One year, in university, all my male friends got together to grow the bushiest beards they could in a month-long challenge. I appreciated the humor of the exercise and their persistently itchy faces. I also remember thinking then, as I do now, what’s the big deal about facial hair? Years later, in Movember, it got me to thinking.
One of the rights of passage when boys turn into men is shaving. Many men remember receiving their first razors from their fathers and rank the event up there with their first sexual experiences, or at least when they got their drivers licenses. So is it the mustache that makes the man?
Facial hair and sexuality are intimately intertwined. We often equate shagginess with machismo, so it is not a far reach to say that if a man can grow an ample ‘stache, he is considered manlier. This was never truer than in the case of the pervasive porn-stache of the 1970s, which wormed its way into both popular culture and the gay community. Some think the popularization of the mustache in the ‘70s was a response to the growth of feminism. Because women can’t grow mustaches, it was a clear indication of men’s virility. It was a way for men to assert themselves in a time when culture was radically changing and men’s roles and usefulness were being called into question.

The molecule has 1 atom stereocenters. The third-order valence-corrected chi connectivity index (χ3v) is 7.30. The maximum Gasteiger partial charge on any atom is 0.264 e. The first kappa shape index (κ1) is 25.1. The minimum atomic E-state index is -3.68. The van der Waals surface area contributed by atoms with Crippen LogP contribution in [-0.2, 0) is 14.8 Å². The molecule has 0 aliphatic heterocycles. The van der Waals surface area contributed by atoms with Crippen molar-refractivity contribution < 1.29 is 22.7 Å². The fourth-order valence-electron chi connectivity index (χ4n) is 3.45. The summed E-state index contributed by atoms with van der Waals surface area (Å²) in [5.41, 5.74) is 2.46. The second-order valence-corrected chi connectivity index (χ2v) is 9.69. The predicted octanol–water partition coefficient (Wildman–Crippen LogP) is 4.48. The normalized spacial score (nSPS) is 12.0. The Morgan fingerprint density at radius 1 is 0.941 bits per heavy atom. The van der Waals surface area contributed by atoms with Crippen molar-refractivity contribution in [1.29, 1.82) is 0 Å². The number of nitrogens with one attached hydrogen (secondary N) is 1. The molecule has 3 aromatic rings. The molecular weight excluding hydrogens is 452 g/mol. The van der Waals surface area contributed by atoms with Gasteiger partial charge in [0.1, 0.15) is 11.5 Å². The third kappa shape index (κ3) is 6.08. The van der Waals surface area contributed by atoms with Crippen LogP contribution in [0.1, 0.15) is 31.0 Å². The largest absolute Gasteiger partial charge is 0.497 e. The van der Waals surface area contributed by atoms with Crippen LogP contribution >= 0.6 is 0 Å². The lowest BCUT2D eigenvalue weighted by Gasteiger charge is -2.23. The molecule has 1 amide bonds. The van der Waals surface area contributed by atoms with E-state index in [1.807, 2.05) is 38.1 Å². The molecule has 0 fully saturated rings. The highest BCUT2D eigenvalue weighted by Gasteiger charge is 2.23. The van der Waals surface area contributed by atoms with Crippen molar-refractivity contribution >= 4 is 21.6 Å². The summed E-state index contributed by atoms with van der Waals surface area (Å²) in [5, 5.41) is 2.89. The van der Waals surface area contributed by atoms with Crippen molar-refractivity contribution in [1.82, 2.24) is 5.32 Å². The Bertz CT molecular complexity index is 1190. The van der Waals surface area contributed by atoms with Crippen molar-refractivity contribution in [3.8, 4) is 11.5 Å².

The popularity of facial hair and, specifically, mustaches has waxed and waned throughout times. In ancient Egypt, hairlessness was viewed as an indication of divinity, and only the poor would sport facial hair. Conversely, throughout European history, beards intermittently were taxed and removed if the bearer was not upper class or spiritually ordained. Most recently, we have witnessed the rise of the iconic hipster mustache. Hipsters, I ask, why must you be so damn cool? In the ’70s it was fashionable, but on you, a hairy lip just looks like you are trying too hard, and that is the very opposite of what you are going for.
Among those who are not trying so hard, the growth of facial hair in today’s culture is a way to declare anti-establishment, non-conformist sensibilities. Society, the military, and moms attempt to assert their power over men by making them shave, as there is uniformity and control in hairlessness. So, dirty hippies living off wheatgrass and singing “Kumbaya” demonstrate their dissatisfaction with “The Man” by not picking up razors. Many job placement specialists encourage their male applicants to shave off excess facial hair before a big interview because many employers feel it is dirty or hiding something or that it’s just dated. A lot of men who grow a Movember ‘stache probably feel a little subversive wearing it to work, but lucky for you, it’s all in the name of charity.
The creativity one can have with a few tiny whiskers on his face is truly astonishing. I have to hand it to you gentlemen, good work. I sincerely appreciate the time, energy, creativity, and scratchiness it takes to sculpt your own hairy lip. In celebration of Movember, consider how you can access your inner Ron Jeremy or Colonel Sanders to legitimately wear your ‘stache with pride.
—Photo Alan Light/Flickr